Searching for healthcare information online is a fact of life. Here are some ideas for how to do it responsibly.
"Don't confuse your Google search with my medical degree." If you've been online, there's a good chance you've seen this saying. I don't like it or its sentiment. I understand that people with medical degrees have put a lot of time, money and effort into those degrees. Chances are good that they've had to make sacrifices along the way.
On the other hand, patients have intelligence and knowledge of their own bodies that another person, even a doctor, won't have access to without cooperation. Posting such a sign, or even just having it visible on a coffee cup, does just one thing effectively and that's to shut down conversation.
I think about this saying even when I haven't seen it for a couple months. That's because I know that many of us only figure things out by seeking information through online searches. When I was diagnosed, I wasn't given any material specific to metastatic breast cancer. I was lucky, in at least one way, because my husband is well-acquainted with how to find reliable health care information. Following my diagnosis, he didn't try to stop me from searching for details and statistics on the web, but he did caution that published scientific information is quickly out of date. He also reminded me that I am an individual and though data will have some relevance, it won't be able to foretell my care or my response to treatment.
Those ideas are important to keep in mind for anyone who's trying to gather more information about a cancer diagnosis. The fact is, with most patients and/or their families, internet searches should be expected. This is the world we now live in.
Still, it's easy to get lost online. Using the internet for health care information works best if you start through respectable sites. Searching "cure breast cancer" is not helpful, but by starting at the websites of reputable hospitals and organizations, you may find new insight and hope, as well as ideas about your care that could be worth discussing with your health care team.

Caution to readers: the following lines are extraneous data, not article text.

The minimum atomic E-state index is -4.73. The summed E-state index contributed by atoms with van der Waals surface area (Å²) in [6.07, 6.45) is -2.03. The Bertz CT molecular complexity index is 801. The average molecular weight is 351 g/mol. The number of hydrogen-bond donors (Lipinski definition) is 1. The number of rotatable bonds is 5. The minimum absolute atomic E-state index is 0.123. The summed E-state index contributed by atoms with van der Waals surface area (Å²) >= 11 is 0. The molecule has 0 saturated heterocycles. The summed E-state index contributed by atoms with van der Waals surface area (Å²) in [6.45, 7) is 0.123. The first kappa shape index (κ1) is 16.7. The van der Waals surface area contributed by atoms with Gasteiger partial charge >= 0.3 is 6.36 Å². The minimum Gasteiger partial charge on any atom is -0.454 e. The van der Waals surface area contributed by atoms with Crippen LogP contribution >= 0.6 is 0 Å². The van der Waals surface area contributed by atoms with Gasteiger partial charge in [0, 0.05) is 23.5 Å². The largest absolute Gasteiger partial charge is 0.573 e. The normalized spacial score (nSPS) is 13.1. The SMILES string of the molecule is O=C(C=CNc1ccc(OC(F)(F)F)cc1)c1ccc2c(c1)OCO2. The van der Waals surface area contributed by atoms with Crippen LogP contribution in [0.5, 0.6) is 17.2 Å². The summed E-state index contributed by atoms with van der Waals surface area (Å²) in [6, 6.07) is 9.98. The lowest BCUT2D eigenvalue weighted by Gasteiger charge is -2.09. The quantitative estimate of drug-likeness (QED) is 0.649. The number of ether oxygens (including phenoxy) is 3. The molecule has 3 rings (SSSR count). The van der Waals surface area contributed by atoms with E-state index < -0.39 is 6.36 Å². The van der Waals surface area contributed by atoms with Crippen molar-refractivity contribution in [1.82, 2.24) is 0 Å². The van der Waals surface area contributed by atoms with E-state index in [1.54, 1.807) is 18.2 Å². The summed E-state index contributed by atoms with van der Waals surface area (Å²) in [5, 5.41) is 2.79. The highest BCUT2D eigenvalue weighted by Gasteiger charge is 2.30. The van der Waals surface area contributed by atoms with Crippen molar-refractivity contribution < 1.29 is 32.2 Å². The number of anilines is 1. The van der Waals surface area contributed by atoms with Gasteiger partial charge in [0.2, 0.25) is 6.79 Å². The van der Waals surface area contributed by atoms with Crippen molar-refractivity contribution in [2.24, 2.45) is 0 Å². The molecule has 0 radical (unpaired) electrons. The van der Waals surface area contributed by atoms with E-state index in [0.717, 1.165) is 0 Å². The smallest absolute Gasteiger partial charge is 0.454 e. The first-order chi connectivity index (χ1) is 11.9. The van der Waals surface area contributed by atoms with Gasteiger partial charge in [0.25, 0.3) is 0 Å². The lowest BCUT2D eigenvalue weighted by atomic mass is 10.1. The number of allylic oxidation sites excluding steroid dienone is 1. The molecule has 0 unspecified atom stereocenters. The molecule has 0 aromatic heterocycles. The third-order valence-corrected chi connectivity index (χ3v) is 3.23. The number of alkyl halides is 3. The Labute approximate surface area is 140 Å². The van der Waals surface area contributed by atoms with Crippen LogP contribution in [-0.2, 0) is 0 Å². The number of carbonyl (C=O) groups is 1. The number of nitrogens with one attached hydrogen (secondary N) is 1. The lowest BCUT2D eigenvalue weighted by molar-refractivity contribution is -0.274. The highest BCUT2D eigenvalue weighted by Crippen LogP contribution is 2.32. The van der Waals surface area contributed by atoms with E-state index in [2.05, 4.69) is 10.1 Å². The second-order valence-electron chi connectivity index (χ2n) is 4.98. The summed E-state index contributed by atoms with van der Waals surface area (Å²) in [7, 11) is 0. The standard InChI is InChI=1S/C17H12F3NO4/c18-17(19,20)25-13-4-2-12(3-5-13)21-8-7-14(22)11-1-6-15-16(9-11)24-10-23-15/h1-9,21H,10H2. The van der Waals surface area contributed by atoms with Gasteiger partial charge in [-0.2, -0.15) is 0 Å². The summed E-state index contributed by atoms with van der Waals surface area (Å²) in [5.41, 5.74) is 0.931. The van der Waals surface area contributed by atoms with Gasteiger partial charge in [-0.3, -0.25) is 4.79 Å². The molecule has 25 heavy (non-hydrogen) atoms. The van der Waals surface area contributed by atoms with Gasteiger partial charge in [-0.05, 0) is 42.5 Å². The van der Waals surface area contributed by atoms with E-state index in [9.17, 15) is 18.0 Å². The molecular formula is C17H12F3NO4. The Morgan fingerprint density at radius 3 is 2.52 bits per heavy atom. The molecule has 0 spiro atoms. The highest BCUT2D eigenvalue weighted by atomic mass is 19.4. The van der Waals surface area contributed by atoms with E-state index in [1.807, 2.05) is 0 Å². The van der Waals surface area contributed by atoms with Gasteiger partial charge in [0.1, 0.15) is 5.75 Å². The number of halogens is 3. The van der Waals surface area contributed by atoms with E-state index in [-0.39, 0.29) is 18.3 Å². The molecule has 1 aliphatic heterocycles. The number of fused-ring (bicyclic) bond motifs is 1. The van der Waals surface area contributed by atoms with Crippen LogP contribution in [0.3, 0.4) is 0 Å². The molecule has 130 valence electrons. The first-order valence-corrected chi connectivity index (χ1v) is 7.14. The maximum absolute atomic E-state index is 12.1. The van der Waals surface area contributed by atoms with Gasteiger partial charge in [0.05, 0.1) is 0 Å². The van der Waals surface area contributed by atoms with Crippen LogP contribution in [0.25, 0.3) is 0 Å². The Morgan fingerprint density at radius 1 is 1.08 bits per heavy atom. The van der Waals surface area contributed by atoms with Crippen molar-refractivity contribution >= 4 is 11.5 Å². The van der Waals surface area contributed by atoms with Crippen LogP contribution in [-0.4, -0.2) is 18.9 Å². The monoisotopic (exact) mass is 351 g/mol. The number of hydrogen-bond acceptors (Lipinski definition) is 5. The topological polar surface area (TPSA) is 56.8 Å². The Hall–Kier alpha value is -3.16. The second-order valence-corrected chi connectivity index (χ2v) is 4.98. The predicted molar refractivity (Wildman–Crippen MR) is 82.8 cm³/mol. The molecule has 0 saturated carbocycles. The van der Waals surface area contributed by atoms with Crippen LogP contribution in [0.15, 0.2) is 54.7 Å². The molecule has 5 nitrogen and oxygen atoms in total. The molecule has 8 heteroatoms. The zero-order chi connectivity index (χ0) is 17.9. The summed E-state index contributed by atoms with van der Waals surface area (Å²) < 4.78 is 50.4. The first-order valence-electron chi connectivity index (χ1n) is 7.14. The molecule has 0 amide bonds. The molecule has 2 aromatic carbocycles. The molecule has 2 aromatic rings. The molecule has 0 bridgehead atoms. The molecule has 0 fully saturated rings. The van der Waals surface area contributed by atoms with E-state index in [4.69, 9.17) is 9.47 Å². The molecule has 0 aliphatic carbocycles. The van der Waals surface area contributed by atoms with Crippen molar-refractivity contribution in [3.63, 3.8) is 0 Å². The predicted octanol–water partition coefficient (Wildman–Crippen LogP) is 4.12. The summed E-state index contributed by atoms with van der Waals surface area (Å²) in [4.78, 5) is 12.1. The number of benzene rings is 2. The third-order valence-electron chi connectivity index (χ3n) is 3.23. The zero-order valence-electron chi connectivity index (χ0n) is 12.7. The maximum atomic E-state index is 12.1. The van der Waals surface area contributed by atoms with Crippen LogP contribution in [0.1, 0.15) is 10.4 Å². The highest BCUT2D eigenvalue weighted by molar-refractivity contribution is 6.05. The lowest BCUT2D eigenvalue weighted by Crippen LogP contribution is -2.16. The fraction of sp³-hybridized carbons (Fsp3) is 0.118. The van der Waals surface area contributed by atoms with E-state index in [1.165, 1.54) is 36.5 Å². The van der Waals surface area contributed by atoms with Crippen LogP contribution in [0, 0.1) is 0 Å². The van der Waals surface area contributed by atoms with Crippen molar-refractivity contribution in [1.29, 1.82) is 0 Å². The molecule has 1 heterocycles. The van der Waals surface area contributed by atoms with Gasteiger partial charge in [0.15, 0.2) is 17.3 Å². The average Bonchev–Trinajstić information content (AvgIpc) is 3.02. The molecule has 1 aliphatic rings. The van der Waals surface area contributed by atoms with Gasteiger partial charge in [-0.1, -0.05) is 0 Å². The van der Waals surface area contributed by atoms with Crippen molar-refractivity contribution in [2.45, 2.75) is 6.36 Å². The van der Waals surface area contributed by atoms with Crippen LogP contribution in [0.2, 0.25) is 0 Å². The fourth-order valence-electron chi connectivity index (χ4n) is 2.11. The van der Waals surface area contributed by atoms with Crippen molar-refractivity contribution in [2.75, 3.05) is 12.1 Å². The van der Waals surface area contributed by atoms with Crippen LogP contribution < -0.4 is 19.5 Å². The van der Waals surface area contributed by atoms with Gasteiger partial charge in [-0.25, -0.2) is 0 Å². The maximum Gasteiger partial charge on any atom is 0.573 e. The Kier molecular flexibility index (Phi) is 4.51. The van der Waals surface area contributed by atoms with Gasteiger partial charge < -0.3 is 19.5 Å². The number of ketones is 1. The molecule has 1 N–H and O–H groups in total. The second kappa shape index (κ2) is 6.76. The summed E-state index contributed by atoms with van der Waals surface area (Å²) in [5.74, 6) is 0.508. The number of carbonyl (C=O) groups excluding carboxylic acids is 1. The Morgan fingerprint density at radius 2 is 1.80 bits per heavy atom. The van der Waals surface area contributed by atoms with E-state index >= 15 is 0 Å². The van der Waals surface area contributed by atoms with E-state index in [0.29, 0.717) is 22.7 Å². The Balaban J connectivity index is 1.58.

You may choose a large organization to begin your search or you might do as I did and start from a more-narrow field for your specific cancer type. Naturally, I also value the voices and new stories on this very site.
Some of my other favorites, new and old, are:
Share Cancer Support, which publishes a Resource Roundup each month that features information on a changing variety of topics, all of interest to people with breast or ovarian cancer. The August 2019 Roundup is here.
Metastatic Breast Cancer Alliance brings together numerous organizations under one umbrella. Its MBC Patient Info & Support Services page has further links to each members' resources. It has a wealth of information in one spot for the person with metastatic breast cancer. In addition, they have a link to Anne Loeser's The Insider's Guide to Metastatic Breast Cancer, which is a can't-skip resource for current information.
FORCE (Facing Our Risk of Cancer Empowered) has a program called XRAYS, which now includes a section specifically for people with metastatic breast cancer. These "x-rays" provide analysis of recent cancer news and research headlines. Each item is summarized and rated by accuracy of news coverage, scientific strength and relevance. The analyses are in-depth and offer clarity on difficult-to-understand topics. In addition, some analyses include links to clinical trial information that is connected to the research being discussed and to additional news coverage, as well as questions to ask your doctor. If you have early stage breast cancer, there is an XRAYS just for you, as well.
Cancer.net, whose tagline is "Doctor-Approved Patient Information from ASCO" (American Society of Clinical Oncology), has resources for every type of cancer and for many issues that patients face on a daily basis. This is an excellent starting point for understanding the basics of your care and provides ideas for how to adjust to life with cancer. I particularly like the Navigating Cancer Care because it addresses topics that can be difficult to bring up during appointments, such as sexual health and financial concerns, along with further links to more in-depth information.
Though I would not schedule another appointment with a doctor who felt it necessary to minimize or disregard my efforts to understand my diagnosis and care, everyone is different. For many patients, a sibling, child, or friend takes on the task of online research. If this is your situation, try to have that person attend appointments with you so that they can help you discuss concerns and questions with your physician and encourage them to visit websites listed here or through sources recommended by your doctor.